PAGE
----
In the minds of many the words big business and banking are nearly synonymous and it is little wonder why. The fact that biggest players in the recent Global Recession were banks did not go unnoticed by many, it seems. Along with this preeminence in the business world, however, comes not just a reputation but also a good number of idioms. Here are a few of our favorites:
Banker’s Hours – limited work hours
- Banks are not the only businesses that keep banker’s hours – many small businesses do the same in order to keep a work-life balance.
Note: As the above example shows, banker’s hours are not limited to their namesake profession but can be applied to any business which keeps limited operating hours (typically from around 9am to 5pm on weekdays).
To Bankroll (Someone/thing) – to provide financing
- Many famous actors make unimaginative – but high-grossing – thrillers in order to bankroll pet project that they know will barely break even (but may get them a lot of attention from the critics).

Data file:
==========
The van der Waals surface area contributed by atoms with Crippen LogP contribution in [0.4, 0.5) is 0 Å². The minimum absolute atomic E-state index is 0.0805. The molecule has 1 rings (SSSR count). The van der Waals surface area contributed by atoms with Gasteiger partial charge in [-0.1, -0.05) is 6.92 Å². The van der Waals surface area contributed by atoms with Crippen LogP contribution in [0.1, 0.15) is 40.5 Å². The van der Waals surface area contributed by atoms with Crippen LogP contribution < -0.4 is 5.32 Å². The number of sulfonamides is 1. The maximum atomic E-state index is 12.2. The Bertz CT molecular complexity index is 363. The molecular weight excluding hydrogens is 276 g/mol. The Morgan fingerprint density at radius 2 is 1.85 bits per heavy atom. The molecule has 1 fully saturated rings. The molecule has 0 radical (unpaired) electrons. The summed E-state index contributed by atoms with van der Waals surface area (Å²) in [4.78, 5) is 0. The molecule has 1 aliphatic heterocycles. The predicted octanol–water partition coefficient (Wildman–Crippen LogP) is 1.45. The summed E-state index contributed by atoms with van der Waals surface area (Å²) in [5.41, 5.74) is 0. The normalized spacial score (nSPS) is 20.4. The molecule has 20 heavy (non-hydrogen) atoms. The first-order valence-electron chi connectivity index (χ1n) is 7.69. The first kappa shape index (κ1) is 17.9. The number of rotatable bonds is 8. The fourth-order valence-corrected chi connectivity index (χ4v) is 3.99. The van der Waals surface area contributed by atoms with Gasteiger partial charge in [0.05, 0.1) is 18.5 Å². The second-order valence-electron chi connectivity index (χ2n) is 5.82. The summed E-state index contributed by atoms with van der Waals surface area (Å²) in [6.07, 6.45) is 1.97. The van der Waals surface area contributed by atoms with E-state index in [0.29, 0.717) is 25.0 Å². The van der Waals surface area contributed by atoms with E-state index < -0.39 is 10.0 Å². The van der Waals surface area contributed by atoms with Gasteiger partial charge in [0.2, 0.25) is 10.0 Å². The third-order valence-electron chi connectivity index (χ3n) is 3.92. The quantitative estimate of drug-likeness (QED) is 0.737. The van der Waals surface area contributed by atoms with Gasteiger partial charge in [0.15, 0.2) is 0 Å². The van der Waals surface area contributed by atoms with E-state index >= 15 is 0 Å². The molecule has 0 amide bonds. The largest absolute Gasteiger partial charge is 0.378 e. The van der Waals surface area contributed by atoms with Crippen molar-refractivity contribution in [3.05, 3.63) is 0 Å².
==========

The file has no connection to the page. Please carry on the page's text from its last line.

Note: The “bankroll” that forms the principal part of this idiom refers to a large bundle of bills rolled tightly.
To Bank On Someone/thing – to be confident that something will happen
- The Swiss are famous for keeping their trains on schedule so I’m sure that the train will be here on time – you can bank on it.
Note: To origin of this idiom is tied to fact that banks rely on the trust and faith of their depositors to stay in business.
To Call (In) a Loan – when a bank or other lender demands the prompt and complete repayment of a debt
- Everything was going fine for the small business until their bank decided to call in their loan earlier than expected.
To Float (Someone/thing) a Loan – to provide a loan
- The bank floated Ben and Jerry a loan so that they could get their business off the ground; without the extra money they would never have made it through the first year.